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    Posted January 22, 2013 by
    Austin, Texas
    This iReport is part of an assignment:
    Girls + Education: Your message

    The Flame

    My mother was born in a village in India, in the early 1940s. She was the seventh of ten siblings. Her father was the head of the village. They had a big house, and were well to do, but only in kind, not in cash. Only the eighth sibling was a boy, the rest were girls. None of the girls went to school, only the young boy got a bicycle to ride to the school in the neighboring village.
    My mother spent her childhood helping out her mother, and others in the household. The elder sisters were married off at early ages, and they would come home with their newborns or toddlers for months. My grandmother would be always busy feeding the scores of mouths, three or four times everyday, or taking care of the sick ones in the household. The younger brother and sisters were still too young and needed to be taken care of, and my mother, not even ten years old herself, was there for them.
    Her elder brothers-in-law, who would visit their house from time to time from the city, were her windows to the outside world. When she visited them, they would take her places like the zoo or the museum, to cinemas, or to libraries. Her uncles were educated too, and lived in the city. Somehow she got her hands on some books and would submerge in them whenever she got a break from her household chores. Being closest in age to my only uncle, she would also go through what my uncle was learning in school.
    In due time, my uncle sat for his school-passing exams in his school, and my mother did the same through a private arrangement. Her eldest sister was in a town, and was studying in college towards her English Honors degree. Her husband not only supported her, but also my mother and my uncle, by moving them to their town to live with his family.
    By God's grace, my mother was destined to marry the right person. My father had had his own struggle aspiring for and continuing his higher studies, and he knew full well what it meant having the right ingredients in you and not having the support to inflame it. At the time my father had just completed his Master's degree in Mathematics and was a young professor at the local college. They made a good pair.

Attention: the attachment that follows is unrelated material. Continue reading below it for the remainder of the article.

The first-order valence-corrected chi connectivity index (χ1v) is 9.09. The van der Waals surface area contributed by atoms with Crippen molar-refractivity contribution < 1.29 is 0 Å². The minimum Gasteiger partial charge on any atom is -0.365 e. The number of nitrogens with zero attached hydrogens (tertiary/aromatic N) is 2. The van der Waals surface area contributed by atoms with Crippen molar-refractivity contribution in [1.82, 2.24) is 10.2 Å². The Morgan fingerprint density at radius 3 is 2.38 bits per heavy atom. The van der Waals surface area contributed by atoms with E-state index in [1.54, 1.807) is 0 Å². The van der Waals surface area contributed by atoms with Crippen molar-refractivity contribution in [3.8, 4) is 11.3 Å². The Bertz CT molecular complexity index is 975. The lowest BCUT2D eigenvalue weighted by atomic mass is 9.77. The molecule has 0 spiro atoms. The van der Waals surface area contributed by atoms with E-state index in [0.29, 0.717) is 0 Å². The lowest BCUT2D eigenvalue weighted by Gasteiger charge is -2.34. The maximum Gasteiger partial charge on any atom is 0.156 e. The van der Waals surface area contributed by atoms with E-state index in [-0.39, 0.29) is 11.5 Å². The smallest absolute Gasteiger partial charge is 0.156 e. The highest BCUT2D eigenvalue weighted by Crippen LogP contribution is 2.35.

My mother had completed her bachelor's degree while staying with her sister's family, and a year before I was born, she got an offer from a local secondary school to join as a teacher. My brother was born almost seven years later, and in spite of having the teaching job, two children, her old parents to take care of, and a house full of guests most of the time, she chose to pursue a B.Ed degree to enhance her career.
    At her B.Ed practice training exams, she received the highest scores and accolades for being the best teacher, among her classmates. She had a strange passion for teaching, and she found true rewards driving a point across to her students, and lighting up little hearts with knowledge.
    She supervised her own two children fully at home throughout their growing-up years, not only helping with their school work but also exposing them to various facets of art, literature and music.
    At the time there was only one school in her town where the medium of teaching was English. And it had only grades kindergarten to three. When I was in third grade, my mother started looking for options. She believed firmly that her children had to have the best education and be well-conversant in English. Nothing else would ensure a good future for them, and she would accept nothing less. She pestered my father to move to the biggest city nearby where there were lots of good schools.
    And then, the third phase of her life journey began. My parents enrolled me and my brother in good schools in the big city, and they themselves started commuting to their old place of work everyday. That took 90 minutes of train ride each way, on good days. My mother had morning school, so she would get up at at 4 am every morning, catch the earliest train at 5, and be at her school at 6:30. She did that for the rest of her career.
    Fortunately, my mother has reaped the benefits of her outstanding passion for education. She had never digressed or taken the easy route, or lost her focus, through thick and thin, and education never left her side. She retired from her school at the age of sixty, and gets a full pension which allows her a comfortable life.
    All my aunts had very nice, meaningful names. In English, they would be called Evening, Moonlight, Picture, Freedom, Goddess, Rhythm and so on. My mother's name is Dipti, which means Radiance, or Glow. And she had just that in her, and more. I think she always had a fire in her, and at seventy, she still has a flame that is as strong as the sunlight, and as soothing as the moonlight. I take immense pleasure and pride in sharing my mother with hundreds of relatives, friends and her students over the years.
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